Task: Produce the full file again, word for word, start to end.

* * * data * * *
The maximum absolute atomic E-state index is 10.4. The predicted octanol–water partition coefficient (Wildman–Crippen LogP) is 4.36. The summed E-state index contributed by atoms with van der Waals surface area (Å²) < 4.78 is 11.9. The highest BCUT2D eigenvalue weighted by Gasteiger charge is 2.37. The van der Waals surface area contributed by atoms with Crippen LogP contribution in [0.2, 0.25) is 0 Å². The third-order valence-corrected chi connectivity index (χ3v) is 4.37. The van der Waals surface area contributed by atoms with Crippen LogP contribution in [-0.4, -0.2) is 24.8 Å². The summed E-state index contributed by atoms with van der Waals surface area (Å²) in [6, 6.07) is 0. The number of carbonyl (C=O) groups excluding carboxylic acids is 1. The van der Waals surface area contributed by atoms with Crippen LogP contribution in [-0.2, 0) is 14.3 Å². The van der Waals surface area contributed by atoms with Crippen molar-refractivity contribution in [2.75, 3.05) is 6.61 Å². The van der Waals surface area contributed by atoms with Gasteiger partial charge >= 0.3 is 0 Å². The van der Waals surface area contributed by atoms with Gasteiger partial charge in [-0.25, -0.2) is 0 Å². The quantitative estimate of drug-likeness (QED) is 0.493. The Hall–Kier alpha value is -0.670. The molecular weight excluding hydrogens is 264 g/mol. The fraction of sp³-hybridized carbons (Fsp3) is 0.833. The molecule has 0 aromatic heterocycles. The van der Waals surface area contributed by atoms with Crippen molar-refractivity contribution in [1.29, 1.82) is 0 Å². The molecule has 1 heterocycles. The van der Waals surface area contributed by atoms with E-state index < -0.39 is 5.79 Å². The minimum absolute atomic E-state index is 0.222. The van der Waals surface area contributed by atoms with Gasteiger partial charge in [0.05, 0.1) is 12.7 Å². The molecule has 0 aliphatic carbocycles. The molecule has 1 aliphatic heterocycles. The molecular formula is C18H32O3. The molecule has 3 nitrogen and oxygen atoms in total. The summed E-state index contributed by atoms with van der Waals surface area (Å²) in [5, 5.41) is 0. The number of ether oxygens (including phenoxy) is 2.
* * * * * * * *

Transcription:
The maximum absolute atomic E-state index is 10.4. The predicted octanol–water partition coefficient (Wildman–Crippen LogP) is 4.36. The summed E-state index contributed by atoms with van der Waals surface area (Å²) < 4.78 is 11.9. The highest BCUT2D eigenvalue weighted by Gasteiger charge is 2.37. The van der Waals surface area contributed by atoms with Crippen LogP contribution in [0.2, 0.25) is 0 Å². The third-order valence-corrected chi connectivity index (χ3v) is 4.37. The van der Waals surface area contributed by atoms with Crippen LogP contribution in [-0.4, -0.2) is 24.8 Å². The summed E-state index contributed by atoms with van der Waals surface area (Å²) in [6, 6.07) is 0. The number of carbonyl (C=O) groups excluding carboxylic acids is 1. The van der Waals surface area contributed by atoms with Crippen LogP contribution in [-0.2, 0) is 14.3 Å². The van der Waals surface area contributed by atoms with Crippen molar-refractivity contribution in [2.75, 3.05) is 6.61 Å². The van der Waals surface area contributed by atoms with Gasteiger partial charge >= 0.3 is 0 Å². The van der Waals surface area contributed by atoms with Gasteiger partial charge in [-0.25, -0.2) is 0 Å². The quantitative estimate of drug-likeness (QED) is 0.493. The Hall–Kier alpha value is -0.670. The molecular weight excluding hydrogens is 264 g/mol. The fraction of sp³-hybridized carbons (Fsp3) is 0.833. The molecule has 0 aromatic heterocycles. The van der Waals surface area contributed by atoms with Crippen molar-refractivity contribution in [1.29, 1.82) is 0 Å². The molecule has 1 heterocycles. The van der Waals surface area contributed by atoms with E-state index < -0.39 is 5.79 Å². The minimum absolute atomic E-state index is 0.222. The van der Waals surface area contributed by atoms with Gasteiger partial charge in [0.05, 0.1) is 12.7 Å². The molecule has 0 aliphatic carbocycles. The molecule has 1 aliphatic heterocycles. The molecular formula is C18H32O3. The molecule has 3 nitrogen and oxygen atoms in total. The summed E-state index contributed by atoms with van der Waals surface area (Å²) in [5, 5.41) is 0. The number of ether oxygens (including phenoxy) is 2.